Most of her family was from Indiana, so Tammy asked Richard if Michael Pence, then an Indiana congressman, was a relative. Richard, who is now deceased, answered that the Michael Pence was indeed her fourth cousin on her father's side. Tammy tried to contact Pence at the time but was unsuccessful.
The Vice president-elect is aware of this family connection. When he was on the campaign trail, Tammy's cousin Merrill Socher-Axelrod, an Israeli citizen living in Michigan, went to a campaign event. Michael Pence showed up late but Merrill hurried to be photographed with her famous relative. When she stood next to him, she told him quickly, "You have Orthodox Jewish cousins in Israel. Here is some family lineage. Your cousins are my cousins."
She handed him a letter from Tammy describing the family connection. It noted that several of his relatives are religious Jews, and at least one lives in Israel. Included in the information was a personal invitation from Tammy's son, Jesse, inviting his vice-presidential cousin to come visit him in his Golan home the next time Pence is in Israel.
Jesse Socher told Breaking Israel News that his invitation was sincere.
Jesse Socher and his son, in an IDF uniform. (Courtesy Jesse Socher)
"I know he probably won't take me up on it, but I support him and he seems like a nice guy," Socher said. "If he comes to Israel, I would love to get together."
Jesse is realistic about the significance of this family connection. "When it comes to making political decisions, I doubt that it makes a difference to him that he has family in the Golan. But it does say a lot about how interconnected Israel and America are."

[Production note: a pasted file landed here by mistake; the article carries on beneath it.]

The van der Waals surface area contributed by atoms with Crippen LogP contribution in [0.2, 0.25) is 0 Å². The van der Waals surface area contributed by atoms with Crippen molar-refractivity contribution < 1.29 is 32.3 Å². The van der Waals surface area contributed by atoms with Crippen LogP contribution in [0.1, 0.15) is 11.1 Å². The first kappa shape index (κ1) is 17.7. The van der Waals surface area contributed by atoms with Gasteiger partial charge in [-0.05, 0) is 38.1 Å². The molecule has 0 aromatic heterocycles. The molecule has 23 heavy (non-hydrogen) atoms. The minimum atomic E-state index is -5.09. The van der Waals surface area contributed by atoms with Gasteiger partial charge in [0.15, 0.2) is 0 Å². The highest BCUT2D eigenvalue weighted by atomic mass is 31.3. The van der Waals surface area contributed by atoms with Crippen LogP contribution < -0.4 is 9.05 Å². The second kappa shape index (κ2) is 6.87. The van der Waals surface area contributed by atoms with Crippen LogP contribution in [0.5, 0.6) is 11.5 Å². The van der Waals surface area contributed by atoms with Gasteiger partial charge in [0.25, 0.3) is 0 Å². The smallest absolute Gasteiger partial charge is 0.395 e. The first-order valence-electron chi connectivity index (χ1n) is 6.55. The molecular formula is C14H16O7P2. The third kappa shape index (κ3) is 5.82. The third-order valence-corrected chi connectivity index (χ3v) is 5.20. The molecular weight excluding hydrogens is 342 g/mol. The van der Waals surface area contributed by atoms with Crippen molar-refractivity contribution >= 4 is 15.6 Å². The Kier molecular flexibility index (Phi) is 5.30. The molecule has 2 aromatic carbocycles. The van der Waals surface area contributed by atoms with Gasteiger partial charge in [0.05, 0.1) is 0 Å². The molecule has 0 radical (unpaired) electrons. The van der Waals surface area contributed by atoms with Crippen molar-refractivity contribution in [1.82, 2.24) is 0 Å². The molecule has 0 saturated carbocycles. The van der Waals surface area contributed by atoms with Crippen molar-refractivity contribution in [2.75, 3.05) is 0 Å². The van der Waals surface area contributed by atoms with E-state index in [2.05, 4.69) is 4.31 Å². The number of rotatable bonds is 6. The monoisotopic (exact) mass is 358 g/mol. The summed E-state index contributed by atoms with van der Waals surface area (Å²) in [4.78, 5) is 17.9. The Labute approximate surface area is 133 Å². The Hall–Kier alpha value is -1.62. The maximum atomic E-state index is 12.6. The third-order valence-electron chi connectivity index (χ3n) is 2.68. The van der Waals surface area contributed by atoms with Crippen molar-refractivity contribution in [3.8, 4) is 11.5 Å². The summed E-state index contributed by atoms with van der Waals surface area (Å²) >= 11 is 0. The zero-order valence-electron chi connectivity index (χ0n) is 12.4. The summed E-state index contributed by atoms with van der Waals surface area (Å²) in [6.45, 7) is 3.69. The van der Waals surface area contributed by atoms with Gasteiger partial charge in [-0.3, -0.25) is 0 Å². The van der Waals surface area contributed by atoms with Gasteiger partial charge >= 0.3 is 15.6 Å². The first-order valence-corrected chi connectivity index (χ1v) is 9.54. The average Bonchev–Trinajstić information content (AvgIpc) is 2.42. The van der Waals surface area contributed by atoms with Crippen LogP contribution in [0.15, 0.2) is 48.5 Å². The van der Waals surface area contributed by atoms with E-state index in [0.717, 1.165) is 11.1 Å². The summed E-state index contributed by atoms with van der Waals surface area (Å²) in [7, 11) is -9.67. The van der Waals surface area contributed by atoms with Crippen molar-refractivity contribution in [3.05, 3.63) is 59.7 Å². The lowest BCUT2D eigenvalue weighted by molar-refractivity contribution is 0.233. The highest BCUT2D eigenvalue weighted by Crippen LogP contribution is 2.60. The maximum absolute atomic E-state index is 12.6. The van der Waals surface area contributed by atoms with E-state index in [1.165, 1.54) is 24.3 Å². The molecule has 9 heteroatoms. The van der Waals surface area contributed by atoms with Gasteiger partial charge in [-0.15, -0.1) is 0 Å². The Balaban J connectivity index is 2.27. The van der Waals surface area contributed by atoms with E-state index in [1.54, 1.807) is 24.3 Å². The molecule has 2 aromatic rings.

Pence has visited Israel several times and has referred to Israel as "America's most cherished ally." In 2014, he headed a high-level business delegation from his state on a visit to Israel sponsored by Christians United for Israel.
In 2016, he signed into law a bill which would ban Indiana from having any commercial dealings with companies that boycotts Israel. Pence has also said that he opposes a Palestinian state. Quoted as saying he was "a Christian, a conservative, and a Republican, in that order," his support for Israel is more based on ideology than politics.
In an address to the American Israel Public Affairs Committee in 2009, Pence assured the audience, "Let me say emphatically, like the overwhelming majority of my constituents, my Christian faith compels me to cherish the State of Israel."
Meet Ravid Kahalani, songwriter and lead singer of the popular Israeli band 'Yemen Blues.'Ravid grew up in Israel surrounded by Jewish-Yemeni culture and later discovered his love for African music and Balkan orthodox liturgy. His music merges all these sounds to create a completely unique style. It's only natural for him to sing in Yemeni-Arabic, and he dreams of performing in Yemen one day. ——– While devastating conflict steal Yemen's spotlight, three Israeli sisters with Yemeni-Jewish roots seek to turn attention back to brighter parts of their homeland: the country's rich yet fading musical traditions. The trio, Tair, Liron and Tagel Haim, make up A-WA (pronounced 'Ay-wah,' Arabic slang for 'yes'). Together, they fuse an eclectic blend of Yemeni folk songs with electro-pop and hip-hop beats.